Paddy Hogan, who played in the half-back line with Christy Ring in the 1938 All-Ireland winning Cork minor team, and Donal Óg Cusack at the launch of Christy Ring: Hurling's Greatest by Tim Horgan. Picture: Neil Danton

He wouldn’t take long to progress to the Cork senior ranks, featuring prominently in the four-in-a-row group of 1941 to 1944. His transfer to the Glen also yielded silverware but Con Murphy, GAA president, felt the 1946 victory was when he became a force of nature.

Up to that point. Christy Ring was regarded as a very good player on a very good team. From ‘46 on, he was seen as a match-winner in his own right.”

He’d hurl up a storm across the next two decades and then guide Cork to three in a row as a selector in the late 1970s before his untimely death in 1979 sent a country into mourning. What’s remarkable is that Ring’s magnificence has passed through the generations. His name is a byword for hurling brilliance.

Joe Deane with the Christy Ring Trophy for the best U16 forward in Cork club hurling, in 1993.
Joe Deane with the Christy Ring Trophy for the best U16 forward in Cork club hurling, in 1993.

The Christy Ring Trophy is presented to the best U16 forward in club hurling with Joe Deane, in 1994, one of the gifted stickmen to be honoured in Ring’s memory. His grandson Simon Kennefick has excelled for the Glen wearing a geansaí with Ring’s image on the front.

RTÉ’s superb documentary, first screened two years, ago guarantees his place in the pantheon of hurling greats. He wasn’t interviewed very often but even now his insights into the game are relevant for any young player.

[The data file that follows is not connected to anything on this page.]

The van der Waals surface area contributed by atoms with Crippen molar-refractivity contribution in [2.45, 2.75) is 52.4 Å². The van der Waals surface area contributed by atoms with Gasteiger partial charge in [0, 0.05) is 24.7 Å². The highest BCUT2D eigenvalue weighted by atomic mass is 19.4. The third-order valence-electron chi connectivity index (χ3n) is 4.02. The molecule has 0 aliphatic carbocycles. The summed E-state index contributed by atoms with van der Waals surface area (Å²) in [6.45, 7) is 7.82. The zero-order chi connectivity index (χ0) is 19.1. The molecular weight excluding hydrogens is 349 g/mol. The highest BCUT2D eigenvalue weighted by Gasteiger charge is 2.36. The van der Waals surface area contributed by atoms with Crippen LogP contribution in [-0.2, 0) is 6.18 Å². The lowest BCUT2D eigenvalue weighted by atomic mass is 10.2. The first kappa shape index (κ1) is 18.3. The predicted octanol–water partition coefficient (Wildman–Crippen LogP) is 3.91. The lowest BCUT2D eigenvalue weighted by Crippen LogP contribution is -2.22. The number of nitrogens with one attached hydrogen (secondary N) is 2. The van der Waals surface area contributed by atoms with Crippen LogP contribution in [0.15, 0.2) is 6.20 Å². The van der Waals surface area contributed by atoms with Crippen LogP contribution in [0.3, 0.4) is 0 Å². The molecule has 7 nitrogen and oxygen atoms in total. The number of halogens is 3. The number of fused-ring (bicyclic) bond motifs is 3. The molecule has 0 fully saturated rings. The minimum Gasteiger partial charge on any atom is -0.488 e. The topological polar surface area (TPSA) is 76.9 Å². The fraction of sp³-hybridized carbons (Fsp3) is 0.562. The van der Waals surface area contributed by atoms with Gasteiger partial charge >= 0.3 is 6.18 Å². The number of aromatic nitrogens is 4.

Geraled McCarthy putting the finishing touches to the Christy Ring trophy. Picture: Maurice O'Mahony
Geraled McCarthy putting the finishing touches to the Christy Ring trophy. Picture: Maurice O'Mahony

RING ON...

PRACTICING:

“There is no such thing as practice. There is such a thing as hard work. Hurling is hard work, it’s like carrying 100 bricks before you put one up. You must learn to carry them first. Then you’ll put them up.

“You must work step by step. The hardest things that you must do in training will serve you well in the game because you’ll never be asked to do them as hard again. 

I got down to hard training and eventually wound up enjoying doing the hard thing. 

"And when you are talking about hurling, the easy way happens in a game. But of course, it only seems easy because you have been doing the hard things in training.”

Cork hurler Christy Ring in action for Munster. Picture: Connolly Collection/SPORTSFILE
Cork hurler Christy Ring in action for Munster. Picture: Connolly Collection/SPORTSFILE

BEING THE BEST: